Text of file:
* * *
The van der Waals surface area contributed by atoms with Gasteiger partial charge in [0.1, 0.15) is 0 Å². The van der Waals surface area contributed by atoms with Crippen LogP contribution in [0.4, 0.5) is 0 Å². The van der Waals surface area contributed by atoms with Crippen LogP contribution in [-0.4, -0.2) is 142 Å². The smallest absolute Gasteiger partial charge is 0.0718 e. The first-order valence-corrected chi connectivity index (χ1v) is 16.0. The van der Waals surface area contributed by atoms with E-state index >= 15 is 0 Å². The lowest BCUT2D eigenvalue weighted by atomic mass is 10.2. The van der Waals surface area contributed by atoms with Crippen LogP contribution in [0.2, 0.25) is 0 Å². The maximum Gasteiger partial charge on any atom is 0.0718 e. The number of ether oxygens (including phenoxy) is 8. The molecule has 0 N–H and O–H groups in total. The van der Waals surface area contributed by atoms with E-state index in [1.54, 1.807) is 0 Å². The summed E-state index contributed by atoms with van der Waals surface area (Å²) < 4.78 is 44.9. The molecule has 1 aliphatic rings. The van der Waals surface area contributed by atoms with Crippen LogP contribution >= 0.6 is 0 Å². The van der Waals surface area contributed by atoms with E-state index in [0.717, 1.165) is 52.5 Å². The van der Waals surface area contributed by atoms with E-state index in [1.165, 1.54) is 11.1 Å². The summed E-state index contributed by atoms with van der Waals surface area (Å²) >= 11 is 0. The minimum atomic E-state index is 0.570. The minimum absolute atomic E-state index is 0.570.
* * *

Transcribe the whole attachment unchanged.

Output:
The van der Waals surface area contributed by atoms with Gasteiger partial charge in [0.1, 0.15) is 0 Å². The van der Waals surface area contributed by atoms with Crippen LogP contribution in [0.4, 0.5) is 0 Å². The van der Waals surface area contributed by atoms with Crippen LogP contribution in [-0.4, -0.2) is 142 Å². The smallest absolute Gasteiger partial charge is 0.0718 e. The first-order valence-corrected chi connectivity index (χ1v) is 16.0. The van der Waals surface area contributed by atoms with E-state index >= 15 is 0 Å². The lowest BCUT2D eigenvalue weighted by atomic mass is 10.2. The van der Waals surface area contributed by atoms with Crippen LogP contribution in [0.2, 0.25) is 0 Å². The maximum Gasteiger partial charge on any atom is 0.0718 e. The number of ether oxygens (including phenoxy) is 8. The molecule has 0 N–H and O–H groups in total. The van der Waals surface area contributed by atoms with E-state index in [1.54, 1.807) is 0 Å². The summed E-state index contributed by atoms with van der Waals surface area (Å²) < 4.78 is 44.9. The molecule has 1 aliphatic rings. The van der Waals surface area contributed by atoms with Crippen LogP contribution >= 0.6 is 0 Å². The van der Waals surface area contributed by atoms with E-state index in [0.717, 1.165) is 52.5 Å². The van der Waals surface area contributed by atoms with E-state index in [1.165, 1.54) is 11.1 Å². The summed E-state index contributed by atoms with van der Waals surface area (Å²) >= 11 is 0. The minimum atomic E-state index is 0.570. The minimum absolute atomic E-state index is 0.570.